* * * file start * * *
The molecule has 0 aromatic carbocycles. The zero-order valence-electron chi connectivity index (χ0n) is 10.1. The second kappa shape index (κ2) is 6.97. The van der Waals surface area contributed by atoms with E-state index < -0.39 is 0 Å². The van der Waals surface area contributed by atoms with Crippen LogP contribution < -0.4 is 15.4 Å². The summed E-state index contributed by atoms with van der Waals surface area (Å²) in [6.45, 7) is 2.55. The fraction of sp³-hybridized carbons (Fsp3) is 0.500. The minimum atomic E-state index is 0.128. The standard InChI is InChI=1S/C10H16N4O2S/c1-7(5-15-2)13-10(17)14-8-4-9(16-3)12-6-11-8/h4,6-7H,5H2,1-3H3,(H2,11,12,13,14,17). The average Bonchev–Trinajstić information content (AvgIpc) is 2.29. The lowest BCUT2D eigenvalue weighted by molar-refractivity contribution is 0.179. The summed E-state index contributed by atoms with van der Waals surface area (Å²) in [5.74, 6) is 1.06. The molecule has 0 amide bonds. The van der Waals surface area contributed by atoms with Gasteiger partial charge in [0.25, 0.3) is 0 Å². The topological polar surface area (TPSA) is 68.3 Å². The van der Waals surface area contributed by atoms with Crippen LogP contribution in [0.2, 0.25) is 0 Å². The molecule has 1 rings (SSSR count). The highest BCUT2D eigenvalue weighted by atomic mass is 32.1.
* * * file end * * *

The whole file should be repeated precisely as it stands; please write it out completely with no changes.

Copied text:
The molecule has 0 aromatic carbocycles. The zero-order valence-electron chi connectivity index (χ0n) is 10.1. The second kappa shape index (κ2) is 6.97. The van der Waals surface area contributed by atoms with E-state index < -0.39 is 0 Å². The van der Waals surface area contributed by atoms with Crippen LogP contribution < -0.4 is 15.4 Å². The summed E-state index contributed by atoms with van der Waals surface area (Å²) in [6.45, 7) is 2.55. The fraction of sp³-hybridized carbons (Fsp3) is 0.500. The minimum atomic E-state index is 0.128. The standard InChI is InChI=1S/C10H16N4O2S/c1-7(5-15-2)13-10(17)14-8-4-9(16-3)12-6-11-8/h4,6-7H,5H2,1-3H3,(H2,11,12,13,14,17). The average Bonchev–Trinajstić information content (AvgIpc) is 2.29. The lowest BCUT2D eigenvalue weighted by molar-refractivity contribution is 0.179. The summed E-state index contributed by atoms with van der Waals surface area (Å²) in [5.74, 6) is 1.06. The molecule has 0 amide bonds. The van der Waals surface area contributed by atoms with Gasteiger partial charge in [0.25, 0.3) is 0 Å². The topological polar surface area (TPSA) is 68.3 Å². The van der Waals surface area contributed by atoms with Crippen LogP contribution in [0.2, 0.25) is 0 Å². The molecule has 1 rings (SSSR count). The highest BCUT2D eigenvalue weighted by atomic mass is 32.1.